Posted on

Study in group? or individually

The topic that I am going to talk about is the efficiency of group studying in learning. In fact, group studying is a prevalent phenomenon in education. In other word, some students prefer it rather than individual studying. According to Fleming (Would Group Study Improve Your Grades? College Professors Think So!, no date), students who took part in cooperative learning would be more likely to follow the studying schedule, write organized notes, and participate actively in learning. However, unable to acquire knowledge in a large portion and affected by irresponsible group mates would be the disadvantages of group studying (Clumeck Muchnick, no date). In this passage, we are primarily going to discuss the comparison between group studying and individual studying , and lastly discuss the limitation and suggestion of group studying.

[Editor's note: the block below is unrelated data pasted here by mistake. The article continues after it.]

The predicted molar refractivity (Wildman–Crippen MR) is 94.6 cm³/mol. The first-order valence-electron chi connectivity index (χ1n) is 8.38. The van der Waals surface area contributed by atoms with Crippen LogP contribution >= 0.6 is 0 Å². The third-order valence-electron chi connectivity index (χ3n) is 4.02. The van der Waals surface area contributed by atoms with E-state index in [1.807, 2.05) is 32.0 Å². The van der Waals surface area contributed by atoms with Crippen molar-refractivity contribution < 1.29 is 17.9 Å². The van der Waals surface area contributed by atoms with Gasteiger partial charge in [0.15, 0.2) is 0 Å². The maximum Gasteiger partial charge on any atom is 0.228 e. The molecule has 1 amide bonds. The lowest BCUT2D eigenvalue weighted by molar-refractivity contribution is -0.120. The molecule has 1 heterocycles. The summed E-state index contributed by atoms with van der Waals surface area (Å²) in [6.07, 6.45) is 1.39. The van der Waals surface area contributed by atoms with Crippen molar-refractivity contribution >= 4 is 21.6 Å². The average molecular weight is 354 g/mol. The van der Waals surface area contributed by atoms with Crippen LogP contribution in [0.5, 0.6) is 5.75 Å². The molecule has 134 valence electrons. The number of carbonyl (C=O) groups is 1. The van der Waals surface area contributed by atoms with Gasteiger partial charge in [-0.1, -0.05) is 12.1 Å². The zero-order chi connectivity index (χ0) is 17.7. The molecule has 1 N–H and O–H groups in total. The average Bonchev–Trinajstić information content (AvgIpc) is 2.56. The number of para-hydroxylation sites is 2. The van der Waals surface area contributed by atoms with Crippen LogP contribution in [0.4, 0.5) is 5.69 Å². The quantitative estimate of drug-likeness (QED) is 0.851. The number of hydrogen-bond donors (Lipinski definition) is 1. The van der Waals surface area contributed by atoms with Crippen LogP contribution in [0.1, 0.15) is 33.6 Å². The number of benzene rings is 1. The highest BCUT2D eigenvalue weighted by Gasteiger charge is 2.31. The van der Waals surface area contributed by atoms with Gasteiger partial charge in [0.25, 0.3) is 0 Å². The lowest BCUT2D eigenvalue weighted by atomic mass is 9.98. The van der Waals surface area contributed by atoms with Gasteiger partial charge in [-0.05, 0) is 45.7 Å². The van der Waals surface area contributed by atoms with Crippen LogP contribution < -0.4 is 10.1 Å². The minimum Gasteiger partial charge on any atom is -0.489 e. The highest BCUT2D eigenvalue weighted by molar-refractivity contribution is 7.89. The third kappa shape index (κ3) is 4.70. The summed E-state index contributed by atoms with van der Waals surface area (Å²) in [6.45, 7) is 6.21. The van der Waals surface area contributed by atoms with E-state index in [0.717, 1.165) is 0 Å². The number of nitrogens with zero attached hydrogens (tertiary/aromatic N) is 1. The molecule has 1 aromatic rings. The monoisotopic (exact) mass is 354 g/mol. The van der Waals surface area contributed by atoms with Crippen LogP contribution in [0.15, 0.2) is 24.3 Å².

Firstly, we are going to discuss the advantages of group studying. According to the study from Gökçe (2011), students thought group studying would make them involved in learning more actively, found studying more interesting, cultivated friendship, and developed responsible attitude in cooperation. Besides, the perspectives of teachers also exhibited that group learning enabled students to develop solidarity, cultivate communication skills, and acquire knowledge in a more enjoyable way. Moreover, one website (Is group study more efficient than independent study?, no date) also showed that group studying enables students would be more motivated to absorb knowledge, less stressed in studying, and more interacted with others.